Whether you’ve never been in therapy before or you’re just starting up with a new provider, that first initial session together can be nerve-wracking. As someone who has been in therapy before, I know the anxious thoughts well: “What are they going to ask?” “Will it be awkward?” “What if they don’t like me?” “What if I don’t like them?” “Are they going to think my problems are dumb?” “How am I supposed to tell so many personal details to someone I’ve never met before?”
Seeing a new therapist is definitely at least a little scary for everyone. I think we all go into therapy sessions with certain expectations, positive or negative, so the thought that our expectations may or may not be accurate is a little daunting.
While I can’t guarantee you and your new therapist will be a good fit, or that therapy will feel natural right from the get-go, or that you’ll be ready for every question your therapist asks you, I can at least lay out some basics so you feel a little more prepared than you might be otherwise.
1. Consider your intentions.
Most likely your new therapist will ask you some questions about why you decided to seek out therapy. They’ll want to know if there was something that happened in your life that motivated you to schedule with them, or if there are certain symptoms or concerns you’re hoping to address in your work together. As you get ready to meet your new therapist for the first time, ask yourself what your intentions are for starting therapy. What are you hoping to get out of the experience? What are you hoping to accomplish? Are there certain goals you’re hoping to reach? All of those questions are great paths toward making your efforts in therapy purposeful and will also be helpful as your therapist is trying to get an idea of how they can help you best.
2. Decide what’s most important.
The average therapy session lasts about 45-55 minutes, so there’s only so much ground you can cover in your first session. Decide what the top 1-3 topics you want your therapist to know about are before you get to the appointment, so you aren’t rushed to remember what you wanted to talk about in the last five minutes. Your therapist will only know as much as you tell them, so make sure you know what you want to prioritize from the beginning!
3. Prepare for the logistics.
Your first appointment with a therapist usually includes quite a few logistical items. Depending on how much your therapist or their office asks of you before your appointment, you may have to take some time during your first session to cover things like billing and payment, schedule preferences, or additional forms to sign. Many therapists also take some time in their first meetings with clients to cover some big topics from their consent paperwork like confidentiality and cancellation policies. Most of the time, therapists will let you look over their policies ahead of time, so it can be a good idea to review that before your appointment, so you know what to expect. If you take any medications, you may want to write down the names and dosages of what you’re prescribed, as well as the name and contact information for who prescribes them. Also, make sure to bring your insurance cards and/or methods of payment so your therapist can make sure they have everything accurately in your file.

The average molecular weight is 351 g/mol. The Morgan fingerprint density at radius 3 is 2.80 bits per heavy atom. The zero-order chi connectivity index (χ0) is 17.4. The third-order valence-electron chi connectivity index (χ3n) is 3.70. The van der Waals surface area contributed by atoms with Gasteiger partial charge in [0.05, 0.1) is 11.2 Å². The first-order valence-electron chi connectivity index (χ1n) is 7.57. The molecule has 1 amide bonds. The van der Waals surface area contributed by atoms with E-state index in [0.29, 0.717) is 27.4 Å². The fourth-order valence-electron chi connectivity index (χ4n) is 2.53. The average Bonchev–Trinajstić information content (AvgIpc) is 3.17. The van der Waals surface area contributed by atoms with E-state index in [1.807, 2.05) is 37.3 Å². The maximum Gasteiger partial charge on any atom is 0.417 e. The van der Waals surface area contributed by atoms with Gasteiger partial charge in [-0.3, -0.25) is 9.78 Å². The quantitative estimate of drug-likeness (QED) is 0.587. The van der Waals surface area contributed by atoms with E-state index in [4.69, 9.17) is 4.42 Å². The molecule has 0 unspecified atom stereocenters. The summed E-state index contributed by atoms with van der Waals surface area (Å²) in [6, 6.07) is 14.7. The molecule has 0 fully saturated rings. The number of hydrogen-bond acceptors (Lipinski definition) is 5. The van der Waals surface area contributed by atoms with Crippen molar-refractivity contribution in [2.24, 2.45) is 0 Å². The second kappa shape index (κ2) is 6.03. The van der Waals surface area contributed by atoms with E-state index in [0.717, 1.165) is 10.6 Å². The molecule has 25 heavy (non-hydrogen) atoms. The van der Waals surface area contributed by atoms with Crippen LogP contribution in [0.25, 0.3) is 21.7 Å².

4. Take a moment to settle.
Starting therapy is both exciting and scary, so the prospect of getting ready for your first appointment might bring up a lot of emotions for you. That’s totally normal! It can be a good idea to take a few minutes before your appointment starts to breathe some deep breaths, close your eyes, and bring yourself into the present moment. If your adrenaline is pumping, don’t be afraid to do a few jumping jacks, stretch out your muscles, or belt out your favorite tune. If you’re not feeling very successful at calming your nerves, don’t worry about it. Therapists are trained to help with and work through high stress, so we’re here for you, even if it’s only your first time seeing us!
5. Remember that therapy is about YOU.
At the end of the day, it’s not your job to make your therapist like you. If you don’t feel comfortable with your therapist, if they end up having a different style than you expected, or if you just don’t vibe with them for whatever reason, that’s okay! You have a right to advocate for yourself and your own therapeutic needs, because therapy is about you. Let your therapist know if there’s something you’re wondering if they could change for you or something that they could do to make you more comfortable. And if you end up deciding a certain therapist isn’t for you, you can always try out someone new! We know that our styles of therapy aren’t for everyone, but we always try to accommodate where we can. Let us know how we can serve you best!
If you’re thinking about trying therapy, whether for the first time or the billionth, EVOLVEwithin would love to help. Give us a call and let us know what we can do for you!
Article contribution by Tabitha Schroeder, MS, MFT-IT